PeakCare is pleased to provide an overview of key highlights from today’s 2022-23 State Budget announcements.
Over the coming days we will be analysing the budget papers in detail and sharing our thoughts with you on what we think are stand-outs, as well as areas we think need greater attention and investment by Government.
Key Budget highlights include:
Child and Family Services
- $420.2 million over 4 years and $92.2 million per annum ongoing to continue the Supporting Families Changing Futures reforms
- $2.2 billion over 5 years and $500 million per annum ongoing for out-of-home care services in response to significant, ongoing pressures arising from an increase in demand in the child protection system.
- This funding will support a number of programs including $183.5 million over 4 years and $45.9 million per annum ongoing for the Intensive Family Support services to continue early intervention support services for families and parents who are experiencing vulnerability and have more complex needs and $66.9 million over 4 years and $16.7 million per annum ongoing for the Aboriginal and Torres Strait Islander Family Wellbeing Services.
- introducing historic reforms that will extend support to young people leaving care up to 21 years, with $400,000 over 4 years from 2022–23 for implementation and evaluation activities. From 2023–24, carers will continue to receive allowances for 19 to 21 year olds remaining with their foster/kinship carers, while young people aged 18 to 21 years leaving non-family based care will be mentored and supported financially by non-government organisations to live independently. Funding for allowances and support from 2023–24 is held centrally.
- $24.6 million over 4 years to continue operationalisation of the National Redress Scheme for survivors of institutional child sexual abuse in Queensland.
- $445,000 over 2 years to continue work on development of options for implementation of child safe standards and a reportable conduct scheme for Queensland.
Youth Justice Services
- increased funding of $75.3 million over 4 years for Youth Justice Strategy reforms through:
- $20.9 million in funding over 4 years for Indigenous Youth and Family Workers and for Family Led Decision Making which empowers Aboriginal and Torres Strait Islander families in decision-making and identifying solutions to address the young person’s offending behaviour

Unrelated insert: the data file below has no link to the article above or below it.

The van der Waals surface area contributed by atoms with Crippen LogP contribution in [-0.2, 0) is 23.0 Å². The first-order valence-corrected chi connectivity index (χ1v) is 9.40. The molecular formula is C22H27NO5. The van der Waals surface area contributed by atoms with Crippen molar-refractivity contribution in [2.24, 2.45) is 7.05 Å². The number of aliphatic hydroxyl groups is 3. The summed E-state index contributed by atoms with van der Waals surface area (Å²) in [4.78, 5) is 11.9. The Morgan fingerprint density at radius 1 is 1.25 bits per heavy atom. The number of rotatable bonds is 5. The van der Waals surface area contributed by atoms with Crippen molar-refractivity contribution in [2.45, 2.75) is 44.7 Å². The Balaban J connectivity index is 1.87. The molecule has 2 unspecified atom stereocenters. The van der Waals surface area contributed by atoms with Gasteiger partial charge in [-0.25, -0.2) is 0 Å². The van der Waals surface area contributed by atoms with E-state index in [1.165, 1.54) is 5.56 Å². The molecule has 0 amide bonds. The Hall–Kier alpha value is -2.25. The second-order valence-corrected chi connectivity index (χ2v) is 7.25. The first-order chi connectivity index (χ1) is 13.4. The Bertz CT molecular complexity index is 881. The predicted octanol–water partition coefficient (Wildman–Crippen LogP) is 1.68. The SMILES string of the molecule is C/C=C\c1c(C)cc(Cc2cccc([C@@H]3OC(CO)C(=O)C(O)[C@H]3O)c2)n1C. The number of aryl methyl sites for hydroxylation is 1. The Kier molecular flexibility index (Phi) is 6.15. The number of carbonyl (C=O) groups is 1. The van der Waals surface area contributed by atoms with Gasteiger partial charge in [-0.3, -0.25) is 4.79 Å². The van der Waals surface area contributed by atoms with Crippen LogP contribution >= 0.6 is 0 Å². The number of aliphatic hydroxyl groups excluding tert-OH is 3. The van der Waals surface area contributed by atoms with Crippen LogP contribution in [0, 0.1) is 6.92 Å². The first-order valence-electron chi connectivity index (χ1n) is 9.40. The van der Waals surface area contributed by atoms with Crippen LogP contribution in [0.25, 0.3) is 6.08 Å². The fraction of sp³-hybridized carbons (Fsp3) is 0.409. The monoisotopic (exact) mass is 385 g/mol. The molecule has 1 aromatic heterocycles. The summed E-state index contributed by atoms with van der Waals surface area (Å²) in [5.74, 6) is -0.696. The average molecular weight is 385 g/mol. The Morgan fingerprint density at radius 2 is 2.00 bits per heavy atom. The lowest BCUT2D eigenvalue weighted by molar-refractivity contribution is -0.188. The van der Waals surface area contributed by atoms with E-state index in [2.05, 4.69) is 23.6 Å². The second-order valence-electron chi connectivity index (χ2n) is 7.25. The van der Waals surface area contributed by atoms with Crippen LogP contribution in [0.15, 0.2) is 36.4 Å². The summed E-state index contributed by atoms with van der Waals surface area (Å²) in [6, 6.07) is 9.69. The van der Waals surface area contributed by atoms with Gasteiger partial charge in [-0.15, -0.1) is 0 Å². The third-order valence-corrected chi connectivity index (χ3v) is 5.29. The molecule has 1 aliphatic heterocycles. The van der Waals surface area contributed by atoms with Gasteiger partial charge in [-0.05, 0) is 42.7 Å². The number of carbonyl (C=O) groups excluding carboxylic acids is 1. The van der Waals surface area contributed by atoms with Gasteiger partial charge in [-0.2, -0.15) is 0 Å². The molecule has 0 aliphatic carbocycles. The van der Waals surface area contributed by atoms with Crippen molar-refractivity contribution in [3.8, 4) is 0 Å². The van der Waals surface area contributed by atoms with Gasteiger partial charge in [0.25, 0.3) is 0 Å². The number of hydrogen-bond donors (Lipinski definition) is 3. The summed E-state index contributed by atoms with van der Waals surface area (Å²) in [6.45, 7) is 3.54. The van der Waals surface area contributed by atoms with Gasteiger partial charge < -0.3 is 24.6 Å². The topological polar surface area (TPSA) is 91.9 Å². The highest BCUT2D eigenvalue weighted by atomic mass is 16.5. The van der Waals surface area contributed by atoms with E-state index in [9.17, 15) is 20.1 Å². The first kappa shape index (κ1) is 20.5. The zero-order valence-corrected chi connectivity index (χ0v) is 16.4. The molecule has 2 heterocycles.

- funding for the Mount Isa Transitional Hub with $7.4 million over 4 years which diverts young people from the youth justice system by responding to young people on the streets at night who are at risk of reoffending
- expanding the number of locations from 8 to 14 for the state-wide Multi-agency Collaborative Panels
- recurrent funding of $7.4 million per annum from 2022–23 to address the pressures in the youth justice detention centres to allow for a more sustainable permanent staffing model
- $3 million for a Community Partnership Innovation Grant scheme to partner with local communities on crime prevention projects focussed on young people who are, or could become, repeat offenders.
- $1.5 million over three years for the Gendered Response to Bail Support Service for girls and young women aged 10-17 years at risk of being remanded into custody.
- increased funding of $263 million over 4 years from 2022–23 and $77 million per year ongoing to support kindergarten funding reform to reduce out-of-pocket expenses for families, increase disability funding and implement educational need funding for children in Queensland attending a kindergarten
- $80.6 million over 3 years from 2022–23 to support schools transition to a new resourcing model for students with disability
- $15.5 million over 3 years to support the development of respectful relationships education materials and provide professional development and support to schools to embed the respectful relationships education program, forming part of the government’s total funding package of $363 million over 5 years to respond to the first report of the Queensland Women’s Safety and Justice Taskforce, Hear her voice – Report one – Addressing coercive control and domestic and family violence in Queensland
- $13.3 million in 2022–23 to expand the Share the Dignity in Queensland Schools initiative to fund the installation of Dignity Vending Machines in all state schools, outdoor education centres and student residential facilities.
- increased funding of $12.2 million over the next 4 years and $2.8 million ongoing to support Seniors in Queensland, including to expand elder abuse services provided under the Seniors Legal and Support Services program to ensure Queenslanders will have equitable access to these important services.
Aboriginal and Torres Strait Islander Communities
- $3 million over 2 years to support First Nations families to make applications for legal recognition of Torres Strait Islander traditional child rearing practices by continuing to operationalise the Meriba Omasker Kaziw Kazipa (Torres Strait Islander Child Rearing Practice) Act 2020
- $1.5 million in 2022–23 to support local communities with their Alcohol Management Plans focused on addressing sly grog and homebrew and implementing local programs and services